For the first time in our short RV career we welcomed overnight guests into our rig and it was so much fun! After our first week in the Florida Keys my cousin Mitch and his daughter Lauren joined us to celebrate Lauren’s 21st birthday and New Years. Our time together was filled with laughter, toasts, and new adventures in some of the most beautiful spots on the planet.
As soon as they arrived we headed into Key West to explore a bit, hit a few happy hours, and watch another spectacular sunset. We then headed to the nearby El Meson de Pepe for dinner (our second of three total visits to this great Cuban restaurant).
The next day we headed back into town for more exploration. In particular we took the tour of the Hemingway Home and met the famed six-toed cats. Many of the 40-50 cats on the property can be traced back to Hemingway’s cat Snowball. They were very friendly!
We also saw the penny that is embedded in the cement next to the swimming pool his wife Pauline built when he was away. In 1938 it was the first pool to be built in Key West at a cost of $20,000. Exasperated at the expense, Papa Hemingway reportedly flung a penny towards Pauline and said, “You’ve spent all but my last penny, so you might as well have that too.”
One evening we took a night kayak trip with clear-bottomed LED-lit kayaks. Paddling through the mangroves we could see fish and coral right below us! We saw some cool sea creatures and got a great sunset as well.
On Wednesday we had hoped to make it a beach day but the weather didn’t really cooperate. In fact it rained off and on all day. So, we made the best of it with a few more cocktails at some of Key West’s finest establishments and brunch at the legendary Blue Heaven. Bloody Marys and Eggs Benedict with lobster made the rainy day seem not so bad!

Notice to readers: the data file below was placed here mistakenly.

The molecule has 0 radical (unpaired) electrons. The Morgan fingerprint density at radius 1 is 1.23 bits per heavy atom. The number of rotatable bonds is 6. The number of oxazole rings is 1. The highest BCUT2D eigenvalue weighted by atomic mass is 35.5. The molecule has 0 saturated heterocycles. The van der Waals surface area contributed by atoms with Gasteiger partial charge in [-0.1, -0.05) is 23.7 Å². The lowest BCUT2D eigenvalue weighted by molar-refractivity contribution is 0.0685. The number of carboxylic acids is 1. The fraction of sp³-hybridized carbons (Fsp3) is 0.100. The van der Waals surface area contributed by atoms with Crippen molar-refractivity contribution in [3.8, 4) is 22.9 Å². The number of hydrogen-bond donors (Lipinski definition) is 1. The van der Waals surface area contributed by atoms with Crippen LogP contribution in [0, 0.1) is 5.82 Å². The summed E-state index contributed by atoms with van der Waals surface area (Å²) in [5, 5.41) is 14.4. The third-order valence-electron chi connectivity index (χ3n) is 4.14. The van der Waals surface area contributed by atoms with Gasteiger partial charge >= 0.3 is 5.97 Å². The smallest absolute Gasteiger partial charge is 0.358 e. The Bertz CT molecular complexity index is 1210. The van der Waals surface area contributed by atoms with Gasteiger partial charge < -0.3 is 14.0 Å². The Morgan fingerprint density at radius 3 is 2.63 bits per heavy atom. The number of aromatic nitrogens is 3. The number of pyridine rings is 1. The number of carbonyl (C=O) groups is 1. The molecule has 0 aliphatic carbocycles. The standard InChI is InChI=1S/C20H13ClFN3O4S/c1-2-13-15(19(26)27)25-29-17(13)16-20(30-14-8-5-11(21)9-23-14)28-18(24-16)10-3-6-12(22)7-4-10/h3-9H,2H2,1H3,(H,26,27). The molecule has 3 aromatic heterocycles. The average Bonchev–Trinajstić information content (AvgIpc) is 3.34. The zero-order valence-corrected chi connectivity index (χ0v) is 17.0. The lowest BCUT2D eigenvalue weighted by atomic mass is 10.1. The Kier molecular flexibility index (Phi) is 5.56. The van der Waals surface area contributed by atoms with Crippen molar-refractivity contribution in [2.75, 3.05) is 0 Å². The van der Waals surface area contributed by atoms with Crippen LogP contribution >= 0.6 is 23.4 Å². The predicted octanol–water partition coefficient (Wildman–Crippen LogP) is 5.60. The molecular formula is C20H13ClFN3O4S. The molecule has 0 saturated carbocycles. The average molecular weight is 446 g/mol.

On New Year’s Eve we spent the day on the water with a fun kayak through the mangroves, including a portion where you had to use your hands to guide and propel the kayak. It was fun until Mitch and Lauren saw a snake! We also saw lots of Cassiopeia, or upside-down jellyfish, and crabs.
That evening we watched the sunset once more and then had a wonderful tapas dinner at Santiago’s Bodega. Due to the pandemic Key West instituted a 10:00pm curfew over the New Year’s weekend so the crowds were very small. Masks are mandatory inside and outside. Still, we headed home very early before the police began their sweep of the area.
Our last big adventure in Key West was a trip to Dry Tortugas National Park, the most remote national park in the country–almost 70 miles west of Key West. We boarded our ferry, the Yankee Freedom III, early in the morning. It was so early Cuban coffee was required!
After a two plus hour voyage we docked at Garden Key and Fort Jefferson, the largest man-made masonry structure in the Western Hemisphere. The fort was built during the Civil War to safeguard U.S. shipping and to defend the Gulf of Mexico from potential enemies. Though never completed it served as a military prison and active military outpost, housing hundreds of Union soldiers.
We explored the fort from top to bottom and enjoyed the spectacular views from the top level amid cannons and powder magazines.
Dry Tortugas is also known as a primo snorkeling destination. The boys explored the waters while Lauren and I stayed on the beach and soaked up the sun. It was the perfect place for a little photo shoot too!
The water was chilly 75 degrees and the guys said it was “perfect.” It was truly an experience of a lifetime, and we are so grateful to have shared it with Mitch and Lauren.
Too soon our time in the Keys came to an end, Mitch and Lauren headed home to Arizona, and we are headed north. But our adventures are continuing so stay tuned for more soon!